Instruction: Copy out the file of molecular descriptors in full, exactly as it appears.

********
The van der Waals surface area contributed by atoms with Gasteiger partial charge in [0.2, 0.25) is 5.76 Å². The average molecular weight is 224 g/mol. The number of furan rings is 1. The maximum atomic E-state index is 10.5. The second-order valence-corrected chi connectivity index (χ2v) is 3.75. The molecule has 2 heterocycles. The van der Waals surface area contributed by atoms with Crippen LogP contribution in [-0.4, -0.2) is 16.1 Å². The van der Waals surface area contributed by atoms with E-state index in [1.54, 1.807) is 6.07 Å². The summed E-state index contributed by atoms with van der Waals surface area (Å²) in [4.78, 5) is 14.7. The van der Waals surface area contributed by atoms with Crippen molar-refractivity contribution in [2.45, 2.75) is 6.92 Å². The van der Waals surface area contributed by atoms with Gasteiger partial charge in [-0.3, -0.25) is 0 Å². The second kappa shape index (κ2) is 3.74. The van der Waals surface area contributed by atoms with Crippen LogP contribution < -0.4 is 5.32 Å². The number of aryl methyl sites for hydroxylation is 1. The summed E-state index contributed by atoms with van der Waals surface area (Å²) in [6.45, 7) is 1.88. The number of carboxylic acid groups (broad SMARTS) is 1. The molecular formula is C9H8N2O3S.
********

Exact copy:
The van der Waals surface area contributed by atoms with Gasteiger partial charge in [0.2, 0.25) is 5.76 Å². The average molecular weight is 224 g/mol. The number of furan rings is 1. The maximum atomic E-state index is 10.5. The second-order valence-corrected chi connectivity index (χ2v) is 3.75. The molecule has 2 heterocycles. The van der Waals surface area contributed by atoms with Crippen LogP contribution in [-0.4, -0.2) is 16.1 Å². The van der Waals surface area contributed by atoms with E-state index in [1.54, 1.807) is 6.07 Å². The summed E-state index contributed by atoms with van der Waals surface area (Å²) in [4.78, 5) is 14.7. The van der Waals surface area contributed by atoms with Crippen molar-refractivity contribution in [2.45, 2.75) is 6.92 Å². The van der Waals surface area contributed by atoms with Gasteiger partial charge in [-0.3, -0.25) is 0 Å². The second kappa shape index (κ2) is 3.74. The van der Waals surface area contributed by atoms with Crippen LogP contribution < -0.4 is 5.32 Å². The number of aryl methyl sites for hydroxylation is 1. The summed E-state index contributed by atoms with van der Waals surface area (Å²) in [6.45, 7) is 1.88. The number of carboxylic acid groups (broad SMARTS) is 1. The molecular formula is C9H8N2O3S.